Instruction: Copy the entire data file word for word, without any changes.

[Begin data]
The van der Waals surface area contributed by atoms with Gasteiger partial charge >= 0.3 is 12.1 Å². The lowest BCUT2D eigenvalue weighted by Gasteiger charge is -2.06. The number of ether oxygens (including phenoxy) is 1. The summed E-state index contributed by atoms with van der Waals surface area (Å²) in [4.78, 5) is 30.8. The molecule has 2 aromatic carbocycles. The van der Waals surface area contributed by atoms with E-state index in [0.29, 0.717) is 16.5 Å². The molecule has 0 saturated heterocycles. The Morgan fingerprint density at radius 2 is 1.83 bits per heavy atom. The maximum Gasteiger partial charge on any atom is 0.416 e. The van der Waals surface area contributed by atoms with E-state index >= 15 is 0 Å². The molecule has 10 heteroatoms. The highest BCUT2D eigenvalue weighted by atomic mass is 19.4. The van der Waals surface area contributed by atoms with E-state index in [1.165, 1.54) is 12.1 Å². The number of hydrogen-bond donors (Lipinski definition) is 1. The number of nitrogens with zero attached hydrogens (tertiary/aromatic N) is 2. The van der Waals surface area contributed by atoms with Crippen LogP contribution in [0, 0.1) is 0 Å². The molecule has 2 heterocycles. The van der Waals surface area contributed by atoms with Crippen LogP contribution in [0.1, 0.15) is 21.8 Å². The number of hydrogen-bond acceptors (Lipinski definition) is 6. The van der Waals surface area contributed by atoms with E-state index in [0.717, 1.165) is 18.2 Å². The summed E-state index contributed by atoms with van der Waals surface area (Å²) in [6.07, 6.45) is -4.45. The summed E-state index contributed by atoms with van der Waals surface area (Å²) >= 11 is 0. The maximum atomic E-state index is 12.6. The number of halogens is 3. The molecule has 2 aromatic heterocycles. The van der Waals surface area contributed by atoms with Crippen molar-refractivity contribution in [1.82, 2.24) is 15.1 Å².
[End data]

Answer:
The van der Waals surface area contributed by atoms with Gasteiger partial charge >= 0.3 is 12.1 Å². The lowest BCUT2D eigenvalue weighted by Gasteiger charge is -2.06. The number of ether oxygens (including phenoxy) is 1. The summed E-state index contributed by atoms with van der Waals surface area (Å²) in [4.78, 5) is 30.8. The molecule has 2 aromatic carbocycles. The van der Waals surface area contributed by atoms with E-state index in [0.29, 0.717) is 16.5 Å². The molecule has 0 saturated heterocycles. The Morgan fingerprint density at radius 2 is 1.83 bits per heavy atom. The maximum Gasteiger partial charge on any atom is 0.416 e. The van der Waals surface area contributed by atoms with E-state index >= 15 is 0 Å². The molecule has 10 heteroatoms. The highest BCUT2D eigenvalue weighted by atomic mass is 19.4. The van der Waals surface area contributed by atoms with E-state index in [1.165, 1.54) is 12.1 Å². The number of hydrogen-bond donors (Lipinski definition) is 1. The number of nitrogens with zero attached hydrogens (tertiary/aromatic N) is 2. The van der Waals surface area contributed by atoms with Crippen LogP contribution in [0, 0.1) is 0 Å². The molecule has 2 heterocycles. The van der Waals surface area contributed by atoms with Crippen LogP contribution in [0.1, 0.15) is 21.8 Å². The number of hydrogen-bond acceptors (Lipinski definition) is 6. The van der Waals surface area contributed by atoms with E-state index in [0.717, 1.165) is 18.2 Å². The summed E-state index contributed by atoms with van der Waals surface area (Å²) in [6.07, 6.45) is -4.45. The summed E-state index contributed by atoms with van der Waals surface area (Å²) >= 11 is 0. The maximum atomic E-state index is 12.6. The number of halogens is 3. The molecule has 2 aromatic heterocycles. The van der Waals surface area contributed by atoms with Crippen molar-refractivity contribution in [1.82, 2.24) is 15.1 Å².